As a result of declining fertility and increasing life expectancy, the 21st century will continue to witness the remarkable increase in the number and proportion of older persons that began in the last century. By 2030, more than 70 million Americans, about one in five, will be over age 65. The aging of the population has wide ranging health-related consequences as older persons are at risk for a number of chronic conditions, especially cognitive decline and dementia, that impair their ability to function optimally in the community, reduce wellbeing for both the individuals and their families, and are associated with significant health care costs that must be borne by individuals, their families, and society at large. The overall goal of the proposed project is to explore the role of the epigenome in modulating the effect of life experiences on cognition and dementia in older persons. The proposed study is motivated, in large part, from our work with two large, longitudinal studies of aging and dementia over the past 15 years. We have found that while cognitive decline in old age often results from one or more of three common brain diseases (i.e., Alzheimer's disease, cerebrovascular disease, and Lewy body disease), these conditions only account for about 20% of the variance of cognition in older persons. Thus, factors other than neuropathology must make important contributions to cognitive function in old age. Over the past decade, our group has identified a wide range of life experiences that affect an individual's adult cognitive function but are not involved in the development of known age-related neuropathologic processes, including indices of socioeconomic status, psychological distress, and life activities. A burgeoning literature suggests that the brain may use epigenetic marks as a means of linking these kinds of experiential factors to stable behavioral changes including long term memory storage. Building on our prior work, we propose to conduct epigenome-wide DNA methylation scans on brain tissue from participants in an Exploratory Cohort consisting of the Rush Memory and Aging Project (R01AG17917) and a Confirmatory Cohort consisting of the Religious Orders Study (P30AG10161;R01AG15819). The results of these epigenome-wide scans will be used in a programmatic series of analyses to explore the relation of epigenetic marks to age-related cognitive decline and dementia. The convergence of findings from these two sets of analyses on both cohorts will point to potential DNA methylation sites linking life experiences to cognitive decline and dementia. In additional analyses, we will take advantage of available genome-wide genotyping data on these subjects to examine the interaction between genetic variation and epigenetic marks on cognition and life experiences. In a substudy, we will examine the epigenome wide DNA methylation and histone acetylation from multiple brain regions and on peripheral blood lymphocytes over time. Finally, in secondary analyses, we will examine the relation of epigenetic marks to quantitative measures of the pathologic burden of the three most common causes of cognitive decline and dementia in old age. Together, this integrative proposal represents a timely, novel and powerful approach that will transform our understanding of epigenetic contributions to age-related loss of cognition and dementia in humans. We are not aware of any other studies of older men and women of comparable size, relevant life experiences, clinical data, and follow-up and autopsy rates, in which these analyses can be performed. Thus, the project is well positioned to create a new paradigm for studying age- related cognitive decline and dementia that will lay the groundwork for a wide range of potential interventions that are truly distinct from approaches currently under investigation. Public Health Relevance: Cognitive decline and dementia represent a large and growing public health problem. Disease prevention provides the best long-term strategy to reduce the human and economic toll of disease. Thus, the identification of epigenetic marks that link experiential factors with cognitive decline and dementia could provide important clues for the treatment and prevention of a common and devastating problem of old age. The proposed study to identify novel epigenetic marks associated with risk of dementia is a timely and important study that could provide new knowledge critical to public health.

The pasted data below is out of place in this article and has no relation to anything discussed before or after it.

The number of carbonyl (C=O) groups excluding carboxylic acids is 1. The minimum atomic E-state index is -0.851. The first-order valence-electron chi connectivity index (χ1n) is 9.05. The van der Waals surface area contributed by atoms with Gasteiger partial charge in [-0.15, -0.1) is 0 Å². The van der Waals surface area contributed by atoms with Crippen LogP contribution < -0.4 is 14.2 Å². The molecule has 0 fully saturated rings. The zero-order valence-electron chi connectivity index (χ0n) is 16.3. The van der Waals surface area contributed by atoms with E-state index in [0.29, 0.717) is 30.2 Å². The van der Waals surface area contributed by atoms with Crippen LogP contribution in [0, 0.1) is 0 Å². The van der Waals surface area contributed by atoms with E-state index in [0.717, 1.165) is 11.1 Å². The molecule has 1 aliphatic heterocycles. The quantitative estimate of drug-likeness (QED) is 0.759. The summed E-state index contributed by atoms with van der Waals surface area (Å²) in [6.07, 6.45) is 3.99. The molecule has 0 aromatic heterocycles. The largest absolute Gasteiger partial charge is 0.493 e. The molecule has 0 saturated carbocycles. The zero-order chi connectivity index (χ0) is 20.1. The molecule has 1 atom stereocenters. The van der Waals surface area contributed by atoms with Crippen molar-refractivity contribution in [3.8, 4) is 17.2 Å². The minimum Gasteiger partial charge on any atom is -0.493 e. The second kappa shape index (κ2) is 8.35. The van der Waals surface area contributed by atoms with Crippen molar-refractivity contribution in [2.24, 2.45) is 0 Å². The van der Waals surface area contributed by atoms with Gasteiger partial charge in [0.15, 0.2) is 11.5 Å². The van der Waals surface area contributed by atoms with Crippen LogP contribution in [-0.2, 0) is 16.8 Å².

Cognitive decline and dementia represent a large and growing public health problem. Disease prevention provides the best long-term strategy to reduce the human and economic toll of disease. Thus, the identification of epigenetic marks that link experiential factors with cognitive decline and dementia could provide important clues for the treatment and prevention of a common and devastating problem of old age. The proposed study to identify novel epigenetic marks associated with risk of dementia is a timely and important study that could provide new knowledge critical to public health.
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